Third, I listen to the tone of their voice more than what they are saying. Other psychics develop complicated formulas to read tarot cards and horoscopes. Sometimes they're right, sometimes they're wrong. Not me. If the caller is crying, I tell him that he's sad. If he's laughing, I tell him life is going well. This way I'm virtually always right. In fact, I've come to realize that thinking you actually have psychic powers would probably be a severe handicap.

Finally the golden rule to being a phone psychic: never let a conversation end. On the phone, there is always a natural conclusion to a conversation. The phone psychic delays this as long as possible.

Tonight, for instance, Beth, a thirty-two-year-old woman originally from Connecticut, calls with a simple question: Will she and her husband grow old together or will their current troubles derail the marriage? After I tell her it will work out, I ask her dozens of questions about her children, her home, and her new job. When she seems ready to tire, I tell her I just turned over a card with some interesting details about her forty-fourth birthday. "Beth, do you want to know what happens that day or do you really have to run?" She, like everyone else, stays on the line.

After more than twenty-five minutes (and $100), Beth seems on the verge of hanging up, so I ask her if she is alone. She says yes. I explain in hushed tones that I would like to introduce her to a whole new area of the paranormal. But it would have to remain a secret because it is such a revolutionary technique. Would she be interested? Forgetting she planned to end this call, she readily agrees.

"Beth, are you familiar with graphology, the study of handwriting to understand personalities?" I ask.

"Sure, I've heard of that," she says, obviously confused.

"Well, I'm an expert in, um, um"--I rack my brain, unsure where to take this tangent--"um, voiceology. The study of voices to understand personality quirks. Do you have something plain you can read to me, like a newspaper or a magazine?"

Beth has a phone book. I ask her to read me entries from the White Pages. She reads five or six names and their phone numbers, and I say, "By the way you pronounce your eights, it seems that there is going to be a computer-oriented stress in the coming weeks at work." The way she says "Mary" indicates her children are going to do well in school. This tactic extends our conversation for another twenty minutes; another $80 for Beth, and $7 for me.


I was so troubled by the job I didn't log on today. I realized that what psychics love about being psychics is the power they have over other people. Callers are almost always experiencing some kind of spiritual void. They talk to me as if I am a direct conduit to God. I could make Beth act virtually any way I wanted, since she desperately believed I had the information she needed. I am beginning to think that even if I give good advice there is something repulsive about what I am doing.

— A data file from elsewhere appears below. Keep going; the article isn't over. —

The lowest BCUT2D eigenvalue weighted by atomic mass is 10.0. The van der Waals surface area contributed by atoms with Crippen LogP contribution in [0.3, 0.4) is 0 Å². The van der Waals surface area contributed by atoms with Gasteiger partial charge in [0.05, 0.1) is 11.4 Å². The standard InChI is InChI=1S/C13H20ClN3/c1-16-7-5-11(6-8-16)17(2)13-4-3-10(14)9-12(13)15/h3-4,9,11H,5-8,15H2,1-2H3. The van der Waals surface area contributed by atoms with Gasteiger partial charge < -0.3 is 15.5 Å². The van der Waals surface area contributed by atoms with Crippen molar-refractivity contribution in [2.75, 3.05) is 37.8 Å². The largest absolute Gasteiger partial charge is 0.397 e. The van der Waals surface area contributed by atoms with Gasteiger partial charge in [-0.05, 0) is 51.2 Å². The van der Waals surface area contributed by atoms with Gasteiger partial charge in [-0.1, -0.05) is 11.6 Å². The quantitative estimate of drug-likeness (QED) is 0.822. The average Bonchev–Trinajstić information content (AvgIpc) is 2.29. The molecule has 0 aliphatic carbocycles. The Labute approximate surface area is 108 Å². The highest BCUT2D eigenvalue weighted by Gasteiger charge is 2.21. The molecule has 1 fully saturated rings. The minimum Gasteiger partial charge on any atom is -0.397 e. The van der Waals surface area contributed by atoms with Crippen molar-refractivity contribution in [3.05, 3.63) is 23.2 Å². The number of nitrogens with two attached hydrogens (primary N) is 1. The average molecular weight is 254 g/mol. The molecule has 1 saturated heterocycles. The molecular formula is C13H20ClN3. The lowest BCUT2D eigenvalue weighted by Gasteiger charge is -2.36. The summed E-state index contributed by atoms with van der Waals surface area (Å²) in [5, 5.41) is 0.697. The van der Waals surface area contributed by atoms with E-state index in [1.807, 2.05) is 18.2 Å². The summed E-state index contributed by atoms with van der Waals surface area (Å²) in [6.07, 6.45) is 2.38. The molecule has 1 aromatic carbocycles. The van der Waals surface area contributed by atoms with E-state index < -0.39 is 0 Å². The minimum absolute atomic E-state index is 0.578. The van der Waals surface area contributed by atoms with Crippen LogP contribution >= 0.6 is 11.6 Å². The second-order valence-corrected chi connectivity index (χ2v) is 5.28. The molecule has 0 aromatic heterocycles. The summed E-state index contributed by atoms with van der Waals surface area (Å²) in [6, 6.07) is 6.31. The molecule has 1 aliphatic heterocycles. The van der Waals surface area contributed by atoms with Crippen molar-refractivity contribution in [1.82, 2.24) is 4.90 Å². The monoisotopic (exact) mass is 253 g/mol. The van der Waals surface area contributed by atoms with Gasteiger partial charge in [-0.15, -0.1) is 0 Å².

Since I have decided to take the day off, I call the publicists of Dionne Warwick and LaToya Jackson to ask how these "stars" can promote the hot lines. No one calls me back, so I call Inphomation, the Baltimore company that owns the Psychic Friends Network. They tell me Dionne Warwick believes in psychics: that's why she does it. I don't, so this does nothing to appease me.


Today's "vital energy tip" is to take lots of breaks and eat plenty of asparagus. Seconds after I log in, my phone rings. It's Georgette. Georgette is a ninety-five-year-old drunk insomniac who refuses to tell me where she lives because she thinks CIA agents are tapping her phone. She is also my best client. Whenever she calls she pants as if she has been running for hours and tells me the government is desperate to learn her secrets about the Ottoman Empire. She goes to great lengths (switching phones and credit cards to avoid CIA detection) to talk to me two or three times a week. Georgette has also taught me another secret to being a successful psychic: be extremely flexible. Georgette always starts by asking for a seance with her dog Jumbones, an Irish setter killed by a car six years ago. I play spooky music and tell her to light and extinguish candles in a complicated order that I make up as I go along. Each time I tell her I am getting a stronger reading than the conversation before.

"Tonight, Georgette, the vibes are particularly strong. I can feel him exerting power. He is in dog heaven, I see him rolling in Purina, eating all he wants", I say with lots of dramatic pauses. "Jumbones has a very special message for you tonight: three sharp barks, a grrrr, one more bark, and a slurrrpp."

Georgette tells me that Jumbones is trying to tell her to move since "the CIA is hot on the trail." She asks me to cast a spell on the CIA and the actress Jennifer Jason Leigh. She says she just rented--the movie Single White Female and doesn't like Leigh's role. I oblige, making Georgette repeat phrases like "oooogely oooogely bop--make J. J. Leigh end up not on top." Then I walk Georgette through a recipe for a potion of milk, orange juice, a splash of soy sauce, and saliva. We hang up after twenty-one minutes. Georgette promises to wash her hair with the potion before she goes to sleep.